Is it grammatically correct to say “Noun + という + Noun”?

Or I have to say “Noun + だ + という+ Noun” ?

Or is it a same thing with difference in an informal/formal speech ?

  • Both forms are grammatically correct but used differently. What are you trying to say? Jun 22, 2019 at 18:30
  • Are they exchangeable. I don’t know when to use だ after N and when not to use it.
    – Kiw
    Jun 23, 2019 at 12:08

1 Answer 1


Both forms exist, but their meanings are quite different.

AというB means something like "the B that is called/referred to as A":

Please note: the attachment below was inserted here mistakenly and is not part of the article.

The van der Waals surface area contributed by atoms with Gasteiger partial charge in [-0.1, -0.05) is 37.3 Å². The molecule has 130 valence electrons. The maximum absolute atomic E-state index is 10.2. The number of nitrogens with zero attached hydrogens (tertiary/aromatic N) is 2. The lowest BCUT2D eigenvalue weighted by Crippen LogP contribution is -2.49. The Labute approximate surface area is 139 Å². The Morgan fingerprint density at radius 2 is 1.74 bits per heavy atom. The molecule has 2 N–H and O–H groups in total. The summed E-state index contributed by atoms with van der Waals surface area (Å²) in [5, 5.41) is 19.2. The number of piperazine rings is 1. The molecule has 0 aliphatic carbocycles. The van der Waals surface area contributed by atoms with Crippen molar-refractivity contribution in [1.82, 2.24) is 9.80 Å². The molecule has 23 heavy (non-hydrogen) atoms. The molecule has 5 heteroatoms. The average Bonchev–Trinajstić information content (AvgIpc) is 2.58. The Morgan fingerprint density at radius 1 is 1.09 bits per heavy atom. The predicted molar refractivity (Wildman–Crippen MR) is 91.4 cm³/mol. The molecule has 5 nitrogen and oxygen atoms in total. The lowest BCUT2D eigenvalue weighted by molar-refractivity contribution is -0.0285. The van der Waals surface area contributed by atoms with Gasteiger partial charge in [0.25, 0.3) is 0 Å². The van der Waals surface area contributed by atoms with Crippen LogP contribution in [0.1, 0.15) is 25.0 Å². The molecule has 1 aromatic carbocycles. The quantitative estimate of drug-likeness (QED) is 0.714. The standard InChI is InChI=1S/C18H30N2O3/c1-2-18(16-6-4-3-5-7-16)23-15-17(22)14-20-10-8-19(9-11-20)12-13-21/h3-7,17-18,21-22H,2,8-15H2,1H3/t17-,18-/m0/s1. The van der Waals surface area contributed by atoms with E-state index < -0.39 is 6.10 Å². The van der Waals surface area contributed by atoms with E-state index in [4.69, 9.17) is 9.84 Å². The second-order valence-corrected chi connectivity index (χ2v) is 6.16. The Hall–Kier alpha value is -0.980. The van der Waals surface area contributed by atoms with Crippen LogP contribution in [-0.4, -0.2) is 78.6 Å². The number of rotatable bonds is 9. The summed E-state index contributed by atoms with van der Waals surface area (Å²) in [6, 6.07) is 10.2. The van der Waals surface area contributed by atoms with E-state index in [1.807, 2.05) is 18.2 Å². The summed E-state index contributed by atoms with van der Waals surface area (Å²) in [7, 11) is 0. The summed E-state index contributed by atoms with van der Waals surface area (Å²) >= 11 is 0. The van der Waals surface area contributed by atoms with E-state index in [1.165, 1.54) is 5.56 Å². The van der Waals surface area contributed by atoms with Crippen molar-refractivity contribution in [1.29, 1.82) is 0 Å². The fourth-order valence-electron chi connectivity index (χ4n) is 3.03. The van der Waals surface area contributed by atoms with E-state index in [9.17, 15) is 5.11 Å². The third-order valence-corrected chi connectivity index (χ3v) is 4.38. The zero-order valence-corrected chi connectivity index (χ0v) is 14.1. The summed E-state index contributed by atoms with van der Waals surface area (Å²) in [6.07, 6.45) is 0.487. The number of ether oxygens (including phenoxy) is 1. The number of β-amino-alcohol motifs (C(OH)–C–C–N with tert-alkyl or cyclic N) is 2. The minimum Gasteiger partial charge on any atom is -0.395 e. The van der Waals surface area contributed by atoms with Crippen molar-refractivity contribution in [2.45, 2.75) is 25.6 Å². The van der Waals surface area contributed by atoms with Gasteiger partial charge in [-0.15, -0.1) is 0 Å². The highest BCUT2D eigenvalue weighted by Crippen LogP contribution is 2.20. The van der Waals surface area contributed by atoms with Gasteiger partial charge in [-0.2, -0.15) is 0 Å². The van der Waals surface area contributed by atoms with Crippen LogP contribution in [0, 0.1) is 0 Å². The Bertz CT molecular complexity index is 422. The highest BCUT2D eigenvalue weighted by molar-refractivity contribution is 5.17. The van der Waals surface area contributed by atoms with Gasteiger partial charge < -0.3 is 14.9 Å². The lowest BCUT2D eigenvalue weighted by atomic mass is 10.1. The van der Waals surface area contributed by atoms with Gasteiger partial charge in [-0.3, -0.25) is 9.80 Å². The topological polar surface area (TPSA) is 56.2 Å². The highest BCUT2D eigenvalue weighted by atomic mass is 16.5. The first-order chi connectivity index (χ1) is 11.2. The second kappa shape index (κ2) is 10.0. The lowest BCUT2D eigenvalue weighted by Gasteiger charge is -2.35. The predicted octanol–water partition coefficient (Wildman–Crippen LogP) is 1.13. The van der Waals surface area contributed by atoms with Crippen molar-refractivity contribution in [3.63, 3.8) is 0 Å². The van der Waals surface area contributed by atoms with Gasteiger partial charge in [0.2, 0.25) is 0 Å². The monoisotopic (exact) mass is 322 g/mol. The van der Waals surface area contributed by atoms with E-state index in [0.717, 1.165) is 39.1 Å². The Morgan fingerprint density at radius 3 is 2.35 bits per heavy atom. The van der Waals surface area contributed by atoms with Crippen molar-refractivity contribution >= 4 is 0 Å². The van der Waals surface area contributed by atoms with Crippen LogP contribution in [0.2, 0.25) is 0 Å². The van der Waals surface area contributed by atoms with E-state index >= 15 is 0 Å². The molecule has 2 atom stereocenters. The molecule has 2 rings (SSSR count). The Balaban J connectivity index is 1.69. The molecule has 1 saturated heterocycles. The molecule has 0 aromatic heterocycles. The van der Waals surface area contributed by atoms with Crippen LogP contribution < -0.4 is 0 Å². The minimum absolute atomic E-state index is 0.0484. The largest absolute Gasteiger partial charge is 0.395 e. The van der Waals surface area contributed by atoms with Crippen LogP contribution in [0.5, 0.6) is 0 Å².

ATCという会社 = the company called 'ATC'

青春というもの = the thing referred to as 'youth'

あなたという人 = the person that you are (fairly common expression in Japan)

AだというB is closer "the B that it is A", where A can be any sentence (including sentences ending in a noun):

悪いのはお前だという一言 = the comment that you are at fault

ブラジルだというクイズの答え = the quiz answer that it is Brazil

植物も生き物だという事実 = the fact that plants are living beings, too

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